The History of Communication in the Workplace

Communication in the workplace has evolved dramatically. Face-to-face communication was once the only option, followed by the development of landlines, computers, mobile phones, webinars and, perhaps one day very soon, virtual reality.

It's mind-boggling to consider that in just 72 years, we’ve evolved from the very first computer (which took three years to build, occupied about 1,800 square feet and used about 18,000 vacuum tubes, weighing almost 50 tons) to our modern-day environment of practically total connectivity, the apex of which is the forthcoming Internet of Things. Also reflective of this hyper-connectivity is the growing popularity of open workspaces in which there are no more cubicle walls. If there’s one constant in workplace communication, is that it’s always changing. And we’re not done yet.

The diversity of communication media from which we now have to choose has affected our productivity, enabling us to connect with colleagues across the ocean without leaving our desks. We can create and share proposals and reports, sign contracts and so much more within mere seconds. Thanks to the rich data environment in which we all now work, it’s now possible to put some numbers around our productivity and track it on an ongoing basis.


Thanks to the rich data environment in which we all now work, it’s now possible to put some numbers around our productivity and track it on an ongoing basis.

Let’s review some historical highlights in our workplace communication evolution:

‘Ancient’ History: Pagers and Time-Share Computers  

Another giant leap forward in workplace communication took place in 1961 when the Massachusetts Institute of Technology (MIT) developed the Compatible Time-Sharing System (CTSS), one of the first time-sharing operating systems. The term “time-sharing operating system” allows multiple users to tap into a computer’s resources. In other words, many people can use a single computer, each for a specified amount of time. Early computers were prohibitively expensive, so this arrangement was beneficial from a cost standpoint. Users could use in essence “time-share” a computer. This arrangement required users to coordinate their schedules and projects and communicate regularly to take full advantage of nascent computing technology and maintain high productivity.

The Federal Communications Commission first approved the pager for public use in 1958. It was a game-changer for workplace communication. Initially, pagers were used only by emergency personnel: firefighters, police offers, medical professionals. It wasn’t until 1964 that the first consumer pager was introduced by Motorola for public use. The pager couldn’t store messages; it only alerted wearers by issuing various beeps. In essence, pagers broke down office walls and kept employees in touch even outside their places of employment.

Technological Breakthroughs: Personal Computers and Cell Phones

The first personal computers were introduced to the marketplace in 1975. These computers required user assembly, as they arrived in kits. In the years that followed, a multitude of companies launched their versions of the personal computer, and with mixed success. Apple II and IBM PC were among the most popular. By 2001, 125 million personal computers were shipped, compared to 48,000 in 1977; and by 2002, more than 500 million PCs were in use worldwide.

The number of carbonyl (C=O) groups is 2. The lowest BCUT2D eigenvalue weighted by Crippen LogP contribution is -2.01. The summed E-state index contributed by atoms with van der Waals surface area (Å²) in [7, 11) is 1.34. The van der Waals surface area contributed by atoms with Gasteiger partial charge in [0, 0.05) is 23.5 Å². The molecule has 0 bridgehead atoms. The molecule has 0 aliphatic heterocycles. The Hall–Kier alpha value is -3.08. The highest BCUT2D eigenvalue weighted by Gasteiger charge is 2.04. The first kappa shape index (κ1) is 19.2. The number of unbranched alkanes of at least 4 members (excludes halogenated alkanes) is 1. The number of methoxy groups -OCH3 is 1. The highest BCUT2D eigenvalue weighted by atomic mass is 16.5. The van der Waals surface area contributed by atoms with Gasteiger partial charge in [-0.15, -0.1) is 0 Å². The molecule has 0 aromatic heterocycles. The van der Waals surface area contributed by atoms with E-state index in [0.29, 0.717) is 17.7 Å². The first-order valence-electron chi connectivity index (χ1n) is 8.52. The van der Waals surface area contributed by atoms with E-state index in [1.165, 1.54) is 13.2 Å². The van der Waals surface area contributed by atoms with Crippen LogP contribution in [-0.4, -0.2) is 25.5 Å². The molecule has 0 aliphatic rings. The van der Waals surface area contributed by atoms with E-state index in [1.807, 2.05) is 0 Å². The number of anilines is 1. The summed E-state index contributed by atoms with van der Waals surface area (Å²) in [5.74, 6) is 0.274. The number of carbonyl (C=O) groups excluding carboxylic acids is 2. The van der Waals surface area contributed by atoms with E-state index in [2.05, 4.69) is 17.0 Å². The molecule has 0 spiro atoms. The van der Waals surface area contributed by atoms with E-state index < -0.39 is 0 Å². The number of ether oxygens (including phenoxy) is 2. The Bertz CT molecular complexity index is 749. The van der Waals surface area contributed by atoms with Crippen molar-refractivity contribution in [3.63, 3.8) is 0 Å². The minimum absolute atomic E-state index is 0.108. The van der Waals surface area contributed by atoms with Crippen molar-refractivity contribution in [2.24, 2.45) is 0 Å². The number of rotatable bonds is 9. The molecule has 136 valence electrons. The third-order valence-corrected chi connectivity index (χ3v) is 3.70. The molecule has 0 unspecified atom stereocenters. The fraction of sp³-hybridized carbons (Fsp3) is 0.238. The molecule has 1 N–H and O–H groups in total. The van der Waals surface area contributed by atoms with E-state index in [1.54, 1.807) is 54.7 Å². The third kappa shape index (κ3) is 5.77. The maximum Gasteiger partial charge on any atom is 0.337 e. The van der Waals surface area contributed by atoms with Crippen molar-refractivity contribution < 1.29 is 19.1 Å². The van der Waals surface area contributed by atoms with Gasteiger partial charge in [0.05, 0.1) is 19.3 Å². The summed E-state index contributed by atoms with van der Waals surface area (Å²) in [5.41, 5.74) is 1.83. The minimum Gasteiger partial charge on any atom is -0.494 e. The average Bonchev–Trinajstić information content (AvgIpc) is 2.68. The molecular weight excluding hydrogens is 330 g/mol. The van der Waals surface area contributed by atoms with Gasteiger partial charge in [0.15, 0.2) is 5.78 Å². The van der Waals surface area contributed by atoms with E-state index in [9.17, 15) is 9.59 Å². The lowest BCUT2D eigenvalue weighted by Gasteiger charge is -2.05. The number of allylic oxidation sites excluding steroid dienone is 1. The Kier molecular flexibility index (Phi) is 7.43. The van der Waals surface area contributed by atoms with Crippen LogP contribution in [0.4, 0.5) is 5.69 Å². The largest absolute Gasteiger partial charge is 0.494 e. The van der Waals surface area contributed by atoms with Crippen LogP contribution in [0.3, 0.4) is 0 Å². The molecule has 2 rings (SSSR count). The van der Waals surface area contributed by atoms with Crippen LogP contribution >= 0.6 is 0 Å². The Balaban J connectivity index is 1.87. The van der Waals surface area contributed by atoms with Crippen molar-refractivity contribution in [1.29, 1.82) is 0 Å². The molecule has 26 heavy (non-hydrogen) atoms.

Company-issued cell phones, meanwhile, became more common in the late 1990s. Blackberry devices competed with flip phones, and then the iPhone 3G made its debut, transforming mobile technology as we knew it with its easy touchscreen and intuitive interface. The World Wide Web went live Aug. 6, 1991, and officewide internet connections began, allowing employees not only to research information but also communicate via email and online message boards.

At this point in workplace communication history, there really was no such thing as a 9-to-5 workday anymore. In many respects, technology kept employees virtually tethered to the office.

The Cutting Edge and Beyond: Cloud Computing and More

The evolution continues. These days, workplace communication is being reshaped yet again – this time by cloud computing. Cloud computing is scalable and enables companies to save money on their IT expenses, enjoy better communication in the workplace, collaborate more efficiently and work from almost anywhere in the world, among many other benefits. Cloud storage also allows for greater efficiencies. Take, for example, asset management via the cloud. With cloud-based fixed asset management software, your organization can implement a simple yet powerful means of managing and tracking your vital assets, which represent among your most substantial investments. Such technology provides an alternative to expensive software and hardware, saves you valuable time and can increase accuracy and accountability throughout your organization. Additionally, you benefit from more storage space, anytime access to your data, better flexibility, natural disaster recovery and improved communication.

The latest iteration in workplace communication, asset tracking improves coordination, productivity, and efficiency among organizations of every size. By closing the loop among all stakeholders, asset tracking platforms can increase accountability and accuracy throughout your entire organization.

Let Asset Panda show you how our cloud-based asset tracking software can save you time and money.

Courtney Roush

Courtney Roush is a freelance writer, editor, and communications strategist with 25 years of experience. Her favorite discipline is crisis communications – and it’s a highly relevant one in our present times.

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